The Genetic Legacy of Paleolithic Homo sapiens sapiens in Extant Europeans

The Genetic Legacy of Paleolithic Homo sapiens sapiens in Extant Europeans: A Y Chromosome Perspective

Ornella Semino,1,2*† Giuseppe Passarino,2,3† Peter J. Oefner,4 Alice A. Lin,2 Svetlana Arbuzova,5 Lars E. Beckman,6 Giovanna De Benedictis,3 Paolo Francalacci,7 Anastasia Kouvatsi,8 Svetlana Limborska,9 Mladen Marcikiæ,10 Anna Mika,11 Barbara Mika,12 Dragan Primorac,13 A. Silvana Santachiara-Benerecetti,1 L. Luca Cavalli-Sforza,2 Peter A. Underhill2, published 2000.

A genetic perspective of human history in Europe was derived from 22 binary markers of the nonrecombining Y chromosome (NRY). Ten lineages account for .95% of the 1007 European Y chromosomes studied. Geographic distribution and age estimates of alleles are compatible with two Paleolithic and one Neolithic migratory episode that have contributed to the modern European gene pool. A significant correlation between the NRY haplotype data and principal components based on 95 protein markers was observed, indicating the effectiveness of NRY binary polymorphisms in the characterization of human population composition and history. 

Analyses of mtDNA sequence variation in European populations have been conducted (6, 20). These data suggest that the gene pool has ;80%  Paleolithic and ;20% Neolithic ancestry. Our data support this observation because haplotypes Eu4, Eu9, Eu10, and Eu11 account for ;22% of European Y  chromosomes. Thus, the mtDNA and Y data corroborate the previous observation that the first PC of the 95 classical polymorphisms accounts for ;28% of the overall genetic variation (5, 6). However, some differences exist between the mtDNA and Y data pertaining to the putative Paleolithic components. It has been proposed that mtDNA haplogroup U5 arrived from the Middle East 45,000 years ago (6, 26). We did not detect any corresponding Y haplotypes. Furthermore, most European mtDNA lineages, which account for 60 to 70% of the variation in Europe, have been interpreted as having arrived from the Middle East during the Paleolithic about 25,000 years ago (6). Correspondingly, ;20% of contemporary Y lineages characterized by the M170 mutation derive from deep phylogenetic M89 ancestry, consistent with a Middle Eastern Paleolithic heritage. Moreover, the remaining ;50% of Y lineages associated with the M173 mutation indicate a major influence  on the extant gene pool from Central Asia ;30,000 years ago. In contrast, Central Asian mtDNA 16223/C haplogroups (I, X, and W) account for only ;7% of the contemporary composition (26). These discrepancies may be due in part to the apparent more recent molecular age of Y chromosomes relative to other loci (27), suggesting more rapid replacement of previous Y chromosomes. Gender-based differential migratory demographic behaviors will also influence the observed patterns of mtDNA and Y variation (24).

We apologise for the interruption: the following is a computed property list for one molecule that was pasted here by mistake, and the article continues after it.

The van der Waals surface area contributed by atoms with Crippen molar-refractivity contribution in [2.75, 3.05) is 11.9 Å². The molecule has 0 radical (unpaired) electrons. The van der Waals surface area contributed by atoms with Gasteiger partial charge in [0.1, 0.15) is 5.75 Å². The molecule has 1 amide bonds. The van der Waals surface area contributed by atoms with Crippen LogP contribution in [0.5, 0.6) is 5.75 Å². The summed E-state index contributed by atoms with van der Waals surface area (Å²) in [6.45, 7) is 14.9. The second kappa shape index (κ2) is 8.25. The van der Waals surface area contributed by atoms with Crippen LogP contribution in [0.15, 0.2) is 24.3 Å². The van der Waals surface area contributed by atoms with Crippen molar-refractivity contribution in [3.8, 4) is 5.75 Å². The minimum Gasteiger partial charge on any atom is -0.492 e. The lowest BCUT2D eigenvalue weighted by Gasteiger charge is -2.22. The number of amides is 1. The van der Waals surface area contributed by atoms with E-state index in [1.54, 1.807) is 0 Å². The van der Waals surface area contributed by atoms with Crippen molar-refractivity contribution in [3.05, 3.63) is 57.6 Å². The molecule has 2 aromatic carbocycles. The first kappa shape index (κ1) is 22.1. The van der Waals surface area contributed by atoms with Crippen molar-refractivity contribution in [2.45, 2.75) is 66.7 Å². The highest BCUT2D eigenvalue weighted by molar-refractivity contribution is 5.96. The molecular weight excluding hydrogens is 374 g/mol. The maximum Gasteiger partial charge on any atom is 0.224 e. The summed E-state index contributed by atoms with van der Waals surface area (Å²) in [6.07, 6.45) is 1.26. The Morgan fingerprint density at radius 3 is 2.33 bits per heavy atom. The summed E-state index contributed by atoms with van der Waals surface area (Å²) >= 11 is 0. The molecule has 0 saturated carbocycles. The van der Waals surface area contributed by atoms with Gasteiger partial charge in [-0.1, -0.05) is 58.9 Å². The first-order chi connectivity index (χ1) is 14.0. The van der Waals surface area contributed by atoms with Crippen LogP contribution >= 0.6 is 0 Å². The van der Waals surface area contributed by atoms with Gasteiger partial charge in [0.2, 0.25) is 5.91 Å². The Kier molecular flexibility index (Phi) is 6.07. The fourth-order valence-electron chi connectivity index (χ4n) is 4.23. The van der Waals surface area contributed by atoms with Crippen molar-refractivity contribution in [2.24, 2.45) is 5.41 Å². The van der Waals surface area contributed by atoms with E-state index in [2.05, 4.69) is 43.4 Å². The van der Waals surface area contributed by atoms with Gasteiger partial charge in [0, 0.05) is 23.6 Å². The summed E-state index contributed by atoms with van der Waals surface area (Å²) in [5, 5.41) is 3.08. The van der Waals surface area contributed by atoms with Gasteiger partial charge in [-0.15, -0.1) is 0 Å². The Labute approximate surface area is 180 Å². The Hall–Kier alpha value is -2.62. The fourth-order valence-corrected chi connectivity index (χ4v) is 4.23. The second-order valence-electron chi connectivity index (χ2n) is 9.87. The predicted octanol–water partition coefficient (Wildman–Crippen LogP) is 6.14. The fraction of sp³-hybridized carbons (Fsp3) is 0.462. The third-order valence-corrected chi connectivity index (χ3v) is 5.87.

The previously categorized Sardinians, Basques, and Saami outliers (5) share basically the same Y binary components of the other Europeans. Their peculiar position with respect to frequency is probably a  consequence of genetic drift and isolation. In addition, our analysis highlights the expansion of the Epi-Gravettian population from the northern Balkans. Almost all of the European Y chromosomes analyzed in the present study belong to 10 lineages characterized by simple biallelic mutations. Furthermore, a substantial portion of the European gene pool appears to be of Upper Paleolithic origin, but it was relocated after the end of the LGM, when most of Europe was repopulated.

So the research topic this week is European Y chromosomes. I’ve been having an argument with someone over this, so I’ll be posting a bit on the subject for my own reference.


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